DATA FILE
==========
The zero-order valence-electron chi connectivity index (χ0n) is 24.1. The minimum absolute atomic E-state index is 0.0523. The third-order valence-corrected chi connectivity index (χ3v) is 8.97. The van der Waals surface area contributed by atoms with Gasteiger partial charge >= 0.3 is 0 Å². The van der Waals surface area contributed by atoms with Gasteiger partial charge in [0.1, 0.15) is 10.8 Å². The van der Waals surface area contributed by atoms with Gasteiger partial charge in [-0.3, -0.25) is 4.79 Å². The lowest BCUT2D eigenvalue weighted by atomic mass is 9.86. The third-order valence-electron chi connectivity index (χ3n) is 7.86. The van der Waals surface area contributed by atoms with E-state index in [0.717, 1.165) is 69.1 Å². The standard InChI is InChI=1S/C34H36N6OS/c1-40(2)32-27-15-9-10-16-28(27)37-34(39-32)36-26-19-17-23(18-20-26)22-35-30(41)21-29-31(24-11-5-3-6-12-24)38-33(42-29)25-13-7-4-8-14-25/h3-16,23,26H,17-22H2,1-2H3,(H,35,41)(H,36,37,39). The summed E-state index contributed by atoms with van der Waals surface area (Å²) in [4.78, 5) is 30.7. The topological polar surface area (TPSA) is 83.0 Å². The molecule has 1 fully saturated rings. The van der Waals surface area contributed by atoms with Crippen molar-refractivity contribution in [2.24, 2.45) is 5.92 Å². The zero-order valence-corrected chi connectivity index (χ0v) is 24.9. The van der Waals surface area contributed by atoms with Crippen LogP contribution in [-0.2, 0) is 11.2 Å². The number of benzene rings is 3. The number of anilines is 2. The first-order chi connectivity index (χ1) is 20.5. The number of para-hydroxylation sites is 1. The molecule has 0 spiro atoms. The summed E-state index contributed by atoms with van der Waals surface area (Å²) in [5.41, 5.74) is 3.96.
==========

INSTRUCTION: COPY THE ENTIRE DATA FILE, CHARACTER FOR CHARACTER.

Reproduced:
The zero-order valence-electron chi connectivity index (χ0n) is 24.1. The minimum absolute atomic E-state index is 0.0523. The third-order valence-corrected chi connectivity index (χ3v) is 8.97. The van der Waals surface area contributed by atoms with Gasteiger partial charge >= 0.3 is 0 Å². The van der Waals surface area contributed by atoms with Gasteiger partial charge in [0.1, 0.15) is 10.8 Å². The van der Waals surface area contributed by atoms with Gasteiger partial charge in [-0.3, -0.25) is 4.79 Å². The lowest BCUT2D eigenvalue weighted by atomic mass is 9.86. The third-order valence-electron chi connectivity index (χ3n) is 7.86. The van der Waals surface area contributed by atoms with E-state index in [0.717, 1.165) is 69.1 Å². The standard InChI is InChI=1S/C34H36N6OS/c1-40(2)32-27-15-9-10-16-28(27)37-34(39-32)36-26-19-17-23(18-20-26)22-35-30(41)21-29-31(24-11-5-3-6-12-24)38-33(42-29)25-13-7-4-8-14-25/h3-16,23,26H,17-22H2,1-2H3,(H,35,41)(H,36,37,39). The summed E-state index contributed by atoms with van der Waals surface area (Å²) in [4.78, 5) is 30.7. The topological polar surface area (TPSA) is 83.0 Å². The molecule has 1 fully saturated rings. The van der Waals surface area contributed by atoms with Crippen molar-refractivity contribution in [2.24, 2.45) is 5.92 Å². The zero-order valence-corrected chi connectivity index (χ0v) is 24.9. The van der Waals surface area contributed by atoms with Crippen LogP contribution in [-0.2, 0) is 11.2 Å². The number of benzene rings is 3. The number of anilines is 2. The first-order chi connectivity index (χ1) is 20.5. The number of para-hydroxylation sites is 1. The molecule has 0 spiro atoms. The summed E-state index contributed by atoms with van der Waals surface area (Å²) in [5.41, 5.74) is 3.96.